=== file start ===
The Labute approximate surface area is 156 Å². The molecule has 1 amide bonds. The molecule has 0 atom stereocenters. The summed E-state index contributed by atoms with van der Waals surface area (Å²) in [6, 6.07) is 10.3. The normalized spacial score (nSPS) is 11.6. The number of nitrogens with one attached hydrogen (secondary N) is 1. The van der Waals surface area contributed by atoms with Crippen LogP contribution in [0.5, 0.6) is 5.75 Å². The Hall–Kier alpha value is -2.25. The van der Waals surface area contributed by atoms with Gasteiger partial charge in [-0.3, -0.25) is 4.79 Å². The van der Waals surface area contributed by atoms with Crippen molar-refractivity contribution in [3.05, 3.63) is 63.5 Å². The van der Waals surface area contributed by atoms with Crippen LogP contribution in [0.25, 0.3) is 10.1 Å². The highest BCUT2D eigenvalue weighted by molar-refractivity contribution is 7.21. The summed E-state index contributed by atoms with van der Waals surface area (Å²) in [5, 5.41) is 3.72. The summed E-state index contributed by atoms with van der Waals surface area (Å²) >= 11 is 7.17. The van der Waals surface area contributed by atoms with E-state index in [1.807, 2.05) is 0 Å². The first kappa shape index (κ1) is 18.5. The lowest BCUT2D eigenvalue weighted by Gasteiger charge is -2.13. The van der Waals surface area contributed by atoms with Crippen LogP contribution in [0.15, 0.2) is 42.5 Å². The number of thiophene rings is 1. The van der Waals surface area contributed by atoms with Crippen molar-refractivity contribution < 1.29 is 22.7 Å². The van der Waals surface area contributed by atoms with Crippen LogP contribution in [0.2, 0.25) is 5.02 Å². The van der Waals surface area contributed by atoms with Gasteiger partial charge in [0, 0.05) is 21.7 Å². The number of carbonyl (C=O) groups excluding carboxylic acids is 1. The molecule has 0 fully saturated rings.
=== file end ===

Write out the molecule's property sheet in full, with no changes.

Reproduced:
The Labute approximate surface area is 156 Å². The molecule has 1 amide bonds. The molecule has 0 atom stereocenters. The summed E-state index contributed by atoms with van der Waals surface area (Å²) in [6, 6.07) is 10.3. The normalized spacial score (nSPS) is 11.6. The number of nitrogens with one attached hydrogen (secondary N) is 1. The van der Waals surface area contributed by atoms with Crippen LogP contribution in [0.5, 0.6) is 5.75 Å². The Hall–Kier alpha value is -2.25. The van der Waals surface area contributed by atoms with Gasteiger partial charge in [-0.3, -0.25) is 4.79 Å². The van der Waals surface area contributed by atoms with Crippen molar-refractivity contribution in [3.05, 3.63) is 63.5 Å². The van der Waals surface area contributed by atoms with Crippen LogP contribution in [0.25, 0.3) is 10.1 Å². The highest BCUT2D eigenvalue weighted by molar-refractivity contribution is 7.21. The summed E-state index contributed by atoms with van der Waals surface area (Å²) in [5, 5.41) is 3.72. The summed E-state index contributed by atoms with van der Waals surface area (Å²) >= 11 is 7.17. The van der Waals surface area contributed by atoms with E-state index in [1.807, 2.05) is 0 Å². The first kappa shape index (κ1) is 18.5. The lowest BCUT2D eigenvalue weighted by Gasteiger charge is -2.13. The van der Waals surface area contributed by atoms with Crippen LogP contribution in [0.15, 0.2) is 42.5 Å². The number of thiophene rings is 1. The van der Waals surface area contributed by atoms with Crippen molar-refractivity contribution < 1.29 is 22.7 Å². The van der Waals surface area contributed by atoms with Crippen LogP contribution in [0.2, 0.25) is 5.02 Å². The van der Waals surface area contributed by atoms with Gasteiger partial charge in [0, 0.05) is 21.7 Å². The number of carbonyl (C=O) groups excluding carboxylic acids is 1. The molecule has 0 fully saturated rings.